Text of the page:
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Planning for environmental justice in an urban national park

Jason Byrne, Jennifer Wolch and Jin Zhang

Journal of Environmental Planning and Management, 2009, vol. 52, issue 3, 365-392

Abstract: Urban national parks were designed in the 1970s to bring nature and recreational opportunities to socio-economically disadvantaged communities in the USA. Using the theoretical frame of environmental justice, this paper discusses findings of a recent survey of visitors to Los Angeles' Santa Monica Mountains National Recreation Area - the United States' largest urban national park. Findings show park visitors were predominantly white, affluent, and lived nearby. People of colour travelled further, were significantly less likely to be return visitors, and were less inclined to use the park for active recreation. Seemingly, this park fails to meet the needs of the disadvantaged urban communities for whom it was created, a problem that may also affect other parks in the United States and potentially parks in other countries. Park planners and managers can take practical steps to increase accessibility to this park for people of colour and low-income earners, and should monitor other parks for patterns of ethno-racially differentiated access and utilisation.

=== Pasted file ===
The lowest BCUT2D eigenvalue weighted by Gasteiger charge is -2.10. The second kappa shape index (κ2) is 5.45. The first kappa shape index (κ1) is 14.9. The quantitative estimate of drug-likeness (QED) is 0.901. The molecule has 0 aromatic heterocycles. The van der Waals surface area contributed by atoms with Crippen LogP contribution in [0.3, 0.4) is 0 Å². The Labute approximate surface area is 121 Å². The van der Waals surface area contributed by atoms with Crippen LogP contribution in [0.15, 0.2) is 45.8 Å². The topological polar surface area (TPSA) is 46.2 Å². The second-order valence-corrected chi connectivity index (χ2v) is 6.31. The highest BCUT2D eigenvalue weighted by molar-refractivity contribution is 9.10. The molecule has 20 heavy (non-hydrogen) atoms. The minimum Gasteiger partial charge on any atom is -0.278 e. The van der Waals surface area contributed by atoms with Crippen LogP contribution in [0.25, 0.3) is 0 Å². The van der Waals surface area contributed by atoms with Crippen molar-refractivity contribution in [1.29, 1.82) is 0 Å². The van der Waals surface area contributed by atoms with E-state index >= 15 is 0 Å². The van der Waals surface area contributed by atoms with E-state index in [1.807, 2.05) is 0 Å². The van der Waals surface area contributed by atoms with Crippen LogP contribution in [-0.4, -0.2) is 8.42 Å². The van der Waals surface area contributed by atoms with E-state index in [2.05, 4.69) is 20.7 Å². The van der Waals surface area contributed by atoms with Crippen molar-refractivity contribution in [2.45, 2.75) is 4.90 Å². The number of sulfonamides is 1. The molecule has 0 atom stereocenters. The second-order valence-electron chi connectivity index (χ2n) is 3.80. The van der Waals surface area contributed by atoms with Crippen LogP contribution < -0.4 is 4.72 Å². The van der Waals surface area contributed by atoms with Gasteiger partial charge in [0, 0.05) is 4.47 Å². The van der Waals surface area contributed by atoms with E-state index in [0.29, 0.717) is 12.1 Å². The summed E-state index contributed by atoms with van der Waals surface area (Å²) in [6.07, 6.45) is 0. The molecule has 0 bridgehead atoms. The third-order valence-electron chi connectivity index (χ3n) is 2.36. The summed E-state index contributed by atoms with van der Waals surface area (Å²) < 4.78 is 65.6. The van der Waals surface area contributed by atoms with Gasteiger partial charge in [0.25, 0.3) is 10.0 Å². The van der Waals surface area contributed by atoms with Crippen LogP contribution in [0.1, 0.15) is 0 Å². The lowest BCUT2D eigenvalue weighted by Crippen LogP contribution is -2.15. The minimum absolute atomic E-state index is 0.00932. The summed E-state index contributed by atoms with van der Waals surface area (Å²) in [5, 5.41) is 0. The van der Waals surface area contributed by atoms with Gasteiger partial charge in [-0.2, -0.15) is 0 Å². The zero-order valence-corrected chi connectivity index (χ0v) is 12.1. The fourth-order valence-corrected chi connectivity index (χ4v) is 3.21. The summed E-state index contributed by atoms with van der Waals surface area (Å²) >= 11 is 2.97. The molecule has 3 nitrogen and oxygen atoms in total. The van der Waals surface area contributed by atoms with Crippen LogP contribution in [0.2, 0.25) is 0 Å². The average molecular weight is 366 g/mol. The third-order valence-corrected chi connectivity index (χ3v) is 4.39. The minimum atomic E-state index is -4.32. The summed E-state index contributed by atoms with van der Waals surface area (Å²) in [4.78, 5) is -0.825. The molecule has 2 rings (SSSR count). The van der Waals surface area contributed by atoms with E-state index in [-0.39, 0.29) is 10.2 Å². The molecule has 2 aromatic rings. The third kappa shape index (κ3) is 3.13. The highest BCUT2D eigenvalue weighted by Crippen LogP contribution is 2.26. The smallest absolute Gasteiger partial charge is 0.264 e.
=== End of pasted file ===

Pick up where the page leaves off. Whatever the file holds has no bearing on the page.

Keywords: urban national parks; race; ethnicity; environmental justice; Los Angeles (search for similar items in EconPapers)
Date: 2009
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DOI: 10.1080/09640560802703256

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Journal of Environmental Planning and Management is currently edited by Dr Neil Powe, Dr Ken Willis and George Bill Page

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